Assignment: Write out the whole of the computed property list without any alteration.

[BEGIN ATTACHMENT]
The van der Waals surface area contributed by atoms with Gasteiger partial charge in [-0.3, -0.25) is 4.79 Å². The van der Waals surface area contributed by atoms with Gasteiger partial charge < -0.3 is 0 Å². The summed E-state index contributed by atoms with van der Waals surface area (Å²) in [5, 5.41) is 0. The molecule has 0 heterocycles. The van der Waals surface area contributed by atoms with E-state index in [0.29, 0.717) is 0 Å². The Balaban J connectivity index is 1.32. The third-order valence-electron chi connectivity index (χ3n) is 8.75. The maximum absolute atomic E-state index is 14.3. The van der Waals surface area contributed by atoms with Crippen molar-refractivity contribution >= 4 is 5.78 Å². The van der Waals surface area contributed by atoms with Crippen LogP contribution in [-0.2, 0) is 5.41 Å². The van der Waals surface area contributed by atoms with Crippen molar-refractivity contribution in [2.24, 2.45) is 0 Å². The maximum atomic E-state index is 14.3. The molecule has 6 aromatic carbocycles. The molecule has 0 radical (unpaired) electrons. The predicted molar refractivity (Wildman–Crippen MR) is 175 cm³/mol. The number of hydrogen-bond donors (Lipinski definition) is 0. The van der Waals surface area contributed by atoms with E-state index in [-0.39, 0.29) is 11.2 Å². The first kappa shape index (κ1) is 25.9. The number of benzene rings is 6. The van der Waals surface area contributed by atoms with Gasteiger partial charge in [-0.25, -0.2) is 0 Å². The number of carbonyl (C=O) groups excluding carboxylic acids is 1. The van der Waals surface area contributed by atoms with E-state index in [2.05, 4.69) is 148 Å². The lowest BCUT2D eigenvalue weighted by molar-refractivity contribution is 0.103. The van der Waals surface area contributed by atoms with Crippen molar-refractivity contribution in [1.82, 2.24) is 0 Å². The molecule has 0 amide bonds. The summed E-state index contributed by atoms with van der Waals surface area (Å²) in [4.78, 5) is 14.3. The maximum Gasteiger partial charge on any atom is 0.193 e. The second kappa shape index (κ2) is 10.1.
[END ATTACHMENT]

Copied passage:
The van der Waals surface area contributed by atoms with Gasteiger partial charge in [-0.3, -0.25) is 4.79 Å². The van der Waals surface area contributed by atoms with Gasteiger partial charge < -0.3 is 0 Å². The summed E-state index contributed by atoms with van der Waals surface area (Å²) in [5, 5.41) is 0. The molecule has 0 heterocycles. The van der Waals surface area contributed by atoms with E-state index in [0.29, 0.717) is 0 Å². The Balaban J connectivity index is 1.32. The third-order valence-electron chi connectivity index (χ3n) is 8.75. The maximum absolute atomic E-state index is 14.3. The van der Waals surface area contributed by atoms with Crippen molar-refractivity contribution >= 4 is 5.78 Å². The van der Waals surface area contributed by atoms with Crippen LogP contribution in [-0.2, 0) is 5.41 Å². The van der Waals surface area contributed by atoms with Crippen molar-refractivity contribution in [2.24, 2.45) is 0 Å². The maximum atomic E-state index is 14.3. The molecule has 6 aromatic carbocycles. The molecule has 0 radical (unpaired) electrons. The predicted molar refractivity (Wildman–Crippen MR) is 175 cm³/mol. The number of hydrogen-bond donors (Lipinski definition) is 0. The van der Waals surface area contributed by atoms with E-state index in [-0.39, 0.29) is 11.2 Å². The first kappa shape index (κ1) is 25.9. The number of benzene rings is 6. The van der Waals surface area contributed by atoms with Gasteiger partial charge in [-0.25, -0.2) is 0 Å². The number of carbonyl (C=O) groups excluding carboxylic acids is 1. The van der Waals surface area contributed by atoms with E-state index in [2.05, 4.69) is 148 Å². The lowest BCUT2D eigenvalue weighted by molar-refractivity contribution is 0.103. The van der Waals surface area contributed by atoms with Crippen molar-refractivity contribution in [1.82, 2.24) is 0 Å². The molecule has 0 amide bonds. The summed E-state index contributed by atoms with van der Waals surface area (Å²) in [4.78, 5) is 14.3. The maximum Gasteiger partial charge on any atom is 0.193 e. The second kappa shape index (κ2) is 10.1.